An estimated 5,000 protesters filled the sidewalks and roadways outside of Philadelphia International Airport Sunday to denounce President Donald Trump's executive actions restricting entry into the country. It was the second straight night demonstrators gathered at the airport demanding that Trump lift his ban on immigration into the United States from several Muslim-majority countries.
Chanting "no hate, no fear, Muslims are welcome here," the droves of protesters assembled peacefully down a long stretch of road outside Terminal B.
Protester Sanjiv Raman worried that this is just the beginning of difficult times for many foreign-born residents.
"Immigrants are being subjugated, and they are not being protected in this country just sucks. The very fact that there is a Muslim ban is just a start. This aggression will not stand," Raman said.
The Philadelphia marchers joined many across the nation, as thousands of protesters swarmed airports in Los Angeles, Chicago, New York and elsewhere.
For Jayna Patel of Philadelphia, Trump's executive actions limiting foreign nationals from seven Muslim-dominated countries such as Syria is not a move driven by national security concerns.
"I feel like it stems from hate," Patel said. "There's a lot of hate going on right now. I think it has a lot to do with money, too. I think Trump has ties in other countries. The countries he's doing business with, like Saudi Arabia, we don't have bans from there, but we've had terrorists come from that country."
— Bobby Allyn (@BobbyAllyn) January 29, 2017
President Trump also released a statement defending his action. "America is a proud nation of immigrants, and we will continue to show compassion to those fleeing oppression, but we will do so while protecting our own citizens and border," it began.
"To be clear, this is not a Muslim ban, as the media is falsely reporting. This is not about religion. This is about terror and keeping our country safe. There are over 40 different countries worldwide that are majority-Muslim that are not affected by this order. We will again be issuing visas to all countries once we are sure we have reviewed and implemented the most secure policies over the next 90 days," it continued.
On Saturday in Philadelphia, six Syrian-born Christian travelers with valid visas and finalized paperwork for green cards were detained and sent back to the Middle East, provoking condemnation on social media, but also criticism from U.S. Rep. Bob Brady and Mayor Jim Kenney, who said: "The Trump administration very well may have just given these families a death sentence."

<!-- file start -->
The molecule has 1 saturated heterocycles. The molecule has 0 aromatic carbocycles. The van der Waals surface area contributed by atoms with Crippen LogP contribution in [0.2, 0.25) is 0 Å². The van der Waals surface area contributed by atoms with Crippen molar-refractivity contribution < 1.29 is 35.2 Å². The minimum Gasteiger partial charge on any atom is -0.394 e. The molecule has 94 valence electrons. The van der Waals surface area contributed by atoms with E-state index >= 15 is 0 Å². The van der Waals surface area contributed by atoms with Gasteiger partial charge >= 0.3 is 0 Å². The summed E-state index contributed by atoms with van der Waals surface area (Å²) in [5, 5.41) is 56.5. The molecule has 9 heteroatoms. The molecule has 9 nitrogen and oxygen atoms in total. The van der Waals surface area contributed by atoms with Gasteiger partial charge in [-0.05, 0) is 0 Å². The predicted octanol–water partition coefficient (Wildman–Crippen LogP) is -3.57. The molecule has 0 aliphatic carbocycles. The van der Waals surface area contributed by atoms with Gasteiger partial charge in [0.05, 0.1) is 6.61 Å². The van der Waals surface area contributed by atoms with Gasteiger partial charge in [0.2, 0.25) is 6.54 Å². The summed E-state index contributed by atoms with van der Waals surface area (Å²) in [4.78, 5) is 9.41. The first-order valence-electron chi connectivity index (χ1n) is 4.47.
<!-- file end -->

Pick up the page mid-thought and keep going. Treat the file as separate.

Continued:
The six have had their visas cancelled, according to Jonathan Grode, an attorney for the family.
"We are working currently with representatives from the American Immigration Lawyers Association, the ACLU, to see what legal action we can take to rectify the situation as swiftly as possible," Grode said.
The family has started a GoFundMe online fundraiser devoted to raising money to help bring the six to the United States.
Pennsylvania Gov. Tom Wolf gathered with reporters on Sunday and doubled-down on his criticism of the president's action.
"This is not who we are," Wolf said. "The United States was set up to be a place where people could escape oppression. This is not a place where people come to experience oppression, and that's what their family members experienced."
Immigration lawyers scrambled to figure out whether there were any other travelers detained following the release of several on Sunday after attorneys and the U.S. Attorney's Office struck an out-of-court deal to release them and allow them to continue to where they were going before being intercepted by immigration authorities.
"While we will have to continue to work to see this order completely defeated, this is an important victory against hate," Kenney said of the detainees' release.
From a legal perspective, the future of how Trump's executive order will play out in Philadelphia remains fuzzy.
A federal judge in New York blocked part of the order on immigration on Saturday, although how immigration authorities would interpret or enforce the order is still being determined until the matter receives a hearing in February.
"It's not really clear at this point to what extent they are willing to comply with the court's directives," said attorney Molly Tack-Hooper of the ACLU of Pennsylvania. "I imagine that unless something changes on the national level, we will be starting the day with by reaching out to the U.S. Attorney's Office for the foreseeable future to see what they are willing to agree to for today."